Quark Reveals Features of Mac OS X-Native XPress

The company still hasn't announced a ship date for the revised page-layout program, the last major Mac OS X holdout among key Mac applications.

Quark Inc. on Thursday took another step toward Mac OS X compatibility for its flagship page-layout application when it unveiled some key features of QuarkXPress 6.

However, the Denver company declined to specify a ship date or pricing for the upgrade, the last major Mac application to make the move to native compatibility with Apple Computer Inc.s Unix-based OS.

Quark said Version 6, which will run on Mac OS X 10.2 or later as well as Windows 2000 and XP, will feature interface enhancements, better table handling, and new output and multipurpose publishing options.

According to the company, XPress 6 will introduce a new feature called "layout spaces" that will let users share attributes and information in complex projects that include multiple versions of print and Web pages in varying sizes and orientations. Layout spaces will let users share style sheets, colors, hyphenation settings and lists among layouts.

A new Synchronized Text feature will let users share content among layouts; changing synchronized text in one area will update corresponding text elsewhere in the project.

When it comes to creating tables, XPress 6 will let users control content flow by linking text cells within a table, linking tables to each other, or linking a table cell to a text box. Tables can contain transparent cells and gridlines, and users can define tabbing order. Users will be able to convert tables into grouped boxes that can be moved, rotated and reshaped independently.

XPress 6 will build on the Web-page conversion features introduced in Version 5 of the package. Qyark said the upgrade will include enhancements to rollovers, menus, hyperlinks, font-family management, and preview and export controls. It will also allow users to create XML documents without first having to create an XML document type definition (DTD); new color coding makes it easier for users to identify tagged content. The upgrade will tap the Xerces engine to parse XML, Quark said.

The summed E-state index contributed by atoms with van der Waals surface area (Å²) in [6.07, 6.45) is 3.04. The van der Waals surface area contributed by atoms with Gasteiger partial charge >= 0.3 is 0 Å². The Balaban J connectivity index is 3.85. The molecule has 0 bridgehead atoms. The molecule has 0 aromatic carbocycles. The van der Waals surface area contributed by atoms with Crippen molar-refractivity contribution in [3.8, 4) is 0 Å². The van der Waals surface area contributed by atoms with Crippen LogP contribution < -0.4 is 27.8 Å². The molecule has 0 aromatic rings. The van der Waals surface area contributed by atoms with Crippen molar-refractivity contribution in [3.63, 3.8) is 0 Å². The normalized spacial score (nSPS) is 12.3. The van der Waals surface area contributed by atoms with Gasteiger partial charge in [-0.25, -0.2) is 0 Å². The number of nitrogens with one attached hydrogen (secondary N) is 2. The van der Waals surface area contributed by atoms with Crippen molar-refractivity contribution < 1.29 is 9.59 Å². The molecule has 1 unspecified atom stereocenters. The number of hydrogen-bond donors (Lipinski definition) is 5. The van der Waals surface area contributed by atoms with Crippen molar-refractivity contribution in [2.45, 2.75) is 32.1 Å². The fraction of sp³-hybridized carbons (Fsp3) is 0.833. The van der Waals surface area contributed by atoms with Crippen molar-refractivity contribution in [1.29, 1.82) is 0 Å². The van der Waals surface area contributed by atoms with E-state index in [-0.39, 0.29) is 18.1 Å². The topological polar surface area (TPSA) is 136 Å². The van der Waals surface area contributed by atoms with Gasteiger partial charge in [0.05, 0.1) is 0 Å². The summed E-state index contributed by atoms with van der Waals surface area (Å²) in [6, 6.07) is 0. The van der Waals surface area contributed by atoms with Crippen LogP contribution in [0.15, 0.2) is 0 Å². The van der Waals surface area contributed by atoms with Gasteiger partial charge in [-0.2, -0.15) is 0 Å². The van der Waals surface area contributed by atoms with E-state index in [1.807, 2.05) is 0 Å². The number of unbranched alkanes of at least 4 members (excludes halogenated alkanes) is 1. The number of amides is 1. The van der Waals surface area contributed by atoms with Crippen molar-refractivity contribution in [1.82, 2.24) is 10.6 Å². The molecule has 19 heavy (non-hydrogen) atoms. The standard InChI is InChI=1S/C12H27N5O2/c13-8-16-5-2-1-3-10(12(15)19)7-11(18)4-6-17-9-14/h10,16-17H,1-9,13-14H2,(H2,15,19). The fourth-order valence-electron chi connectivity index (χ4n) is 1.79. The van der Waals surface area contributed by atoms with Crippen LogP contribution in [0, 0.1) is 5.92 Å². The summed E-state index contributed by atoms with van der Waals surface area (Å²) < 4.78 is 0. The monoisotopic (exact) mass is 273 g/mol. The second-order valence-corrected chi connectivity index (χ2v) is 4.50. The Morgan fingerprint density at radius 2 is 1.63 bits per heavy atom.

On the print-output front, Quark has taken steps to improve XPress ability to take advantages of features of Adobe Systems Inc.s PostScript and Portable Document Format technologies. XPress 6 users will be able to output PDF files directly from QuarkXPress. Support for the DeviceN color space will let users output blends, multi-inks and colorized TIFF images as composite color while retaining spot-color information for in-RIP separations. Publishers can now retain spot colors in PDF files, for example.

A new As Is color space feature lets print and pre-press staff control how color space conversions occur, allowing them to optimize output on PostScript composite color devices. A Layers tab in the Print dialog box will make it easier to output specific layers as well as track ink use.

Other enhancements will include support for multiple-undo and -redo support, more undoable actions, and full-resolution previews of on-screen images.

Although current, Mac OS 9-compatible versions of XPress run within Mac OS Xs Classic environment, Apples core market of publishing professionals has cited the lack of a Mac OS X-native version of XPress as a key factor slowing their migration from Mac OS 9.

Although Apple in September announced that new Macs wouldnt boot into Mac OS 9 after January 2003, the company later modified that deadline for a few models until June—apparently largely at the behest of major XPress clients torn between buying new hardware and waiting for a Mac OS X-native XPress release.

Meanwhile, the slow pace of XPress development has provoked increasingly sharp criticism from Apple. The Cupertino, Calif., Mac maker in September announced a joint promotion with Adobe to promote XPress archrival InDesign. At Januarys Macworld Expo/San Francisco, Apple CEO Steve Jobs took an oblique dig at Quark from the keynote stage: "The Mac OS 9 transition is basically over," Jobs told attendees. "Weve got a few laggard apps—we all know which one were talking about," he said, provoking laughter from the crowd.

In a conference call the following week to discuss Apples $8 million first quarter loss, Chief Financial Officer Fred Anderson specifically cited the lack of a Mac OS X-native XPress as a top reason for lackluster Mac sales.

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